Coconut oil is also another junk food that is unhealthy. It is 91% saturated fat, and 23% of that saturated fat is of the worst type.

      This 2 year study looked at coronary artery lesions of the heart after consuming different types of fat. Polyunsaturated fat (omega 3 type of fat) Monounsaturated fat (75% of which makes up olive oil) and Saturated fat (the kind found in mostly animal products and coconut oil). They looked at angiograms a year apart after intervening with increasing one type of fat in each group. All 3 fats were associated with a significant increase in new atherosclerosis lesions. Most importantly, the growth of these lesions did not stop when polyunsaturated fats and monounsaturated fats were substituted for saturated fats. Only by decreasing all fat intake including the polyunsaturated and monounsaturated fats did the lesions stop growing.
      http://jama.ama-assn.org/content/263/12/1646.abstract?sid=47d1d016-3c15-43f4-a013-0d10144ef8e3

      The best advice I can give you based on the nutrition research is to completely get off the eggs and do not consume coconut oil. These are non beneficial, harmful foods.

  • http://nutritionfacts.org/members/seakingwonder/ seakingwonder

    when I said 3 dozen eggs, I meant 3 dozen eggs a week (upwards, actually). And why are you going into a tirade about how ‘nuts are a poor source of omega 3′. Omega-3 isn’t the only mechanism for fighting HDL. For starters, polyunsaturates in olive oil and almonds boost HDL. I eat Walnuts, Almonds and Pecans primarily, peanuts and/or cashews as an occasional guilty pleasure and I eat flax by the truckloads. Not all saturated fats are created equal either. Coconut oil is palmitic acid and is treated quite differently by the body other fats. Saying you’re going to get high cholesterol from eating cholestrol is like saying you’re going to get pulmonary adema from drinking water. The body is a complex machine and it’s becoming more evident that sugar is the actual monster, not fat or even saturated fat or cholestrol. of course we can all agree that trans-fats are good for nobody.

    • http://nutritionfacts.org/members/toxins/ Toxins

      Im sorry if it appeared i went into a tirade. The food choices you are choosing to eat are not healthy and unsupported by the scientific literature. I was pointing out that eggs are unhealthy, as is coconut oil, or any oil for that matter. If you can provide some scientific evidence for your claims then please share it with us.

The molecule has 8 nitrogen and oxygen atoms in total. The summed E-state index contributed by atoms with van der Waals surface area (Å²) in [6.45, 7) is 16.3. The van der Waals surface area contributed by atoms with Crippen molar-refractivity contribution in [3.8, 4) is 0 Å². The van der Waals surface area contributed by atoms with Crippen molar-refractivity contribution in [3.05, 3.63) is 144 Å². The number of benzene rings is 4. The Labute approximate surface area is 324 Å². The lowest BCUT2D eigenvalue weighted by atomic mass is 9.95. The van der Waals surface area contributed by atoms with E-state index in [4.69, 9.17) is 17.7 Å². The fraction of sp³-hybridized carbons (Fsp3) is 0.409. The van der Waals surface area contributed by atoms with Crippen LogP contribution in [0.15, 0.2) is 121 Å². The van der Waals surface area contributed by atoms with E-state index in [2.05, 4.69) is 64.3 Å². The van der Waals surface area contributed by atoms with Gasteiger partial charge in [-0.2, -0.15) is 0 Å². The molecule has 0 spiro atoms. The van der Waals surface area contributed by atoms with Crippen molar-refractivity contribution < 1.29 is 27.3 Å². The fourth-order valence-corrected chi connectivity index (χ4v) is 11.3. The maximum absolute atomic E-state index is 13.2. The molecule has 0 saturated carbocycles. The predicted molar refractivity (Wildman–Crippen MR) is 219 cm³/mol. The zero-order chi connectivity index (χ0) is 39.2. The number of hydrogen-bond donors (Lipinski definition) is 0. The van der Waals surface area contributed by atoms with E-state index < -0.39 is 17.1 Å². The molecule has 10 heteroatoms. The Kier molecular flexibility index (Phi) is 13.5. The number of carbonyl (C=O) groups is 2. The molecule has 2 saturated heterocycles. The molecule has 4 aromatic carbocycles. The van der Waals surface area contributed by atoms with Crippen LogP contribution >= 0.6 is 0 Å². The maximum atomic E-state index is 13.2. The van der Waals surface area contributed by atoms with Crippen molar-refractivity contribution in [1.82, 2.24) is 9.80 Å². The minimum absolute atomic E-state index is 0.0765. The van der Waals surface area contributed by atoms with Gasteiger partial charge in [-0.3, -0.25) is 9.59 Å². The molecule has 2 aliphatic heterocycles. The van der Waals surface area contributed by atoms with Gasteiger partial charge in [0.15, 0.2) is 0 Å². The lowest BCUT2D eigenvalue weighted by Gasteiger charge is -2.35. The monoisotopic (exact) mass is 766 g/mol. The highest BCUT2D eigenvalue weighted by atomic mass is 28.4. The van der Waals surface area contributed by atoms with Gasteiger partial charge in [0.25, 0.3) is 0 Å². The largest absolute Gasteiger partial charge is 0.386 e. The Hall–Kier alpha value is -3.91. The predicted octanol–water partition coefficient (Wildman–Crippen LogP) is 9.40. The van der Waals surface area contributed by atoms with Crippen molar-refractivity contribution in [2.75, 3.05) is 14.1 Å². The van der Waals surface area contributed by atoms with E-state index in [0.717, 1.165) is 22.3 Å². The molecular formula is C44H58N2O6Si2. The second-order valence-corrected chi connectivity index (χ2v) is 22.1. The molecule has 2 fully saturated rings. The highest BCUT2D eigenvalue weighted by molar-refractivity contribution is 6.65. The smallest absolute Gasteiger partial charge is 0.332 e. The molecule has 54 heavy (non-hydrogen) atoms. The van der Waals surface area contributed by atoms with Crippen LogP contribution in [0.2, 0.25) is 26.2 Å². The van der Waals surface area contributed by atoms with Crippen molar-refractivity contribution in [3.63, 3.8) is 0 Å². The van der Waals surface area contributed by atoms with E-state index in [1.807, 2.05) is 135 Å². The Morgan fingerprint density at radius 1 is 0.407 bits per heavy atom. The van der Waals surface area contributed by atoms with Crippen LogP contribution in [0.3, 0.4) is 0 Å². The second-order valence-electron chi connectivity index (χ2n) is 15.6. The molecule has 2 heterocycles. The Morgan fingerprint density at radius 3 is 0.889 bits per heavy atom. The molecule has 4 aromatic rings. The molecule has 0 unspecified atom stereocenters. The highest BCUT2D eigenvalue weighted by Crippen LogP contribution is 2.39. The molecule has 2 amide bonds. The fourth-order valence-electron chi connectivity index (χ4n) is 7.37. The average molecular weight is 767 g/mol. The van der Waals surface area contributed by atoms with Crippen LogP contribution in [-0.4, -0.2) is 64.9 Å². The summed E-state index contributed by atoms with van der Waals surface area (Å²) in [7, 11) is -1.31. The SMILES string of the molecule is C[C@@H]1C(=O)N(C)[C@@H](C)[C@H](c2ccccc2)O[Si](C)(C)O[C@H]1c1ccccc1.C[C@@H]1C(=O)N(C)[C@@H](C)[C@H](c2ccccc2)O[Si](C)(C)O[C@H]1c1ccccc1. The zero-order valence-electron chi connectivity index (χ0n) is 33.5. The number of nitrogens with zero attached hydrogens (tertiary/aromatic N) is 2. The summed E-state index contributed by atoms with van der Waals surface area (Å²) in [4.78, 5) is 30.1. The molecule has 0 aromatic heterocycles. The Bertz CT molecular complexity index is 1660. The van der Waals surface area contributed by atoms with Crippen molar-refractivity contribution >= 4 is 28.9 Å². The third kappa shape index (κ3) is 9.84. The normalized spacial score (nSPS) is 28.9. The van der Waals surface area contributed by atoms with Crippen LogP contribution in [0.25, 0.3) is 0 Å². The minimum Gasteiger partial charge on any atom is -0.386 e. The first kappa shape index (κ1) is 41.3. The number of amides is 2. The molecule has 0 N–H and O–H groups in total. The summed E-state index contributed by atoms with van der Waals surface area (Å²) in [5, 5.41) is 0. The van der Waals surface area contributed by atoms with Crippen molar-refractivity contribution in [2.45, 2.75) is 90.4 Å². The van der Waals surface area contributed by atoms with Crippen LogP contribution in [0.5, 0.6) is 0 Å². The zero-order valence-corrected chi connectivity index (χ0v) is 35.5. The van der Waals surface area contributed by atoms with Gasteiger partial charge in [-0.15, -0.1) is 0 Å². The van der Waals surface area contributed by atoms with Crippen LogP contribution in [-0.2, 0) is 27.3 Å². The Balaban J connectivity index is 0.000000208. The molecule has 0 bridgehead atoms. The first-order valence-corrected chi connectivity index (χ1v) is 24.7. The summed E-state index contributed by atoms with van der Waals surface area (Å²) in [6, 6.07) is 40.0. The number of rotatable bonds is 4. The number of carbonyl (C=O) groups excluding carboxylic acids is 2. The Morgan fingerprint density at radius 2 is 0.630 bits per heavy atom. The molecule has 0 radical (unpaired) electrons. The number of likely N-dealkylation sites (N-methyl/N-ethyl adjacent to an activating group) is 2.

• http://nutritionfacts.org/members/seakingwonder/ seakingwonder

    since you prefer to play rock/paper/scissors with web links, here’s a doctor who believes differently than you do. good day and good luck. http://articles.mercola.com/sites/articles/archive/2010/08/10/making-sense-of-your-cholesterol-numbers.aspx

    • http://nutritionfacts.org/members/toxins/ Toxins

      I asked you to show the health benefits of eggs and coconut oil through the use of a scientific paper, not an article talking about cholesterol. A scientific paper comes from a peer reviewed journal, like the national library of medicine.

  • http://nutritionfacts.org/members/seakingwonder/ seakingwonder
    • http://nutritionfacts.org/members/toxins/ Toxins

      These are not scientific papers, they also contain many misconstrued data, and the first one lacks any references. Its easy to find stuff on the internet that supports anyone’s view, id start by looking here.
      http://www.ncbi.nlm.nih.gov/pubmed/

  • http://nutritionfacts.org/members/louisef/ LouiseF

    If someone wants to discount the overwhelming studies and evidence of the harmful effects of cholesterol then there isn’t much you can do.
    With all the evidence that animal protein promotes cancer, diabetes, obesity, heart disease, stroke, dementia, etc., it is shocking that most Americans continue to eat animals morning, noon and night.

    I wish more people would also consider the taking of an animal’s life and the extreme cruelty and suffering that these animals go through to deliver someone a few moments of pleasure on their lips. People just don’t care, their desire is more important than their compassion. Very sad.

  • Michael Greger M.D.

    For some context, please check out my associated blog post Using Greens to Improve Athletic Performance!

  • Adéla Likavcová

    Hello, I wonder what the regulations regarding the nitrates in meat in the EU are, as they tend to be stricter in general. Thank you.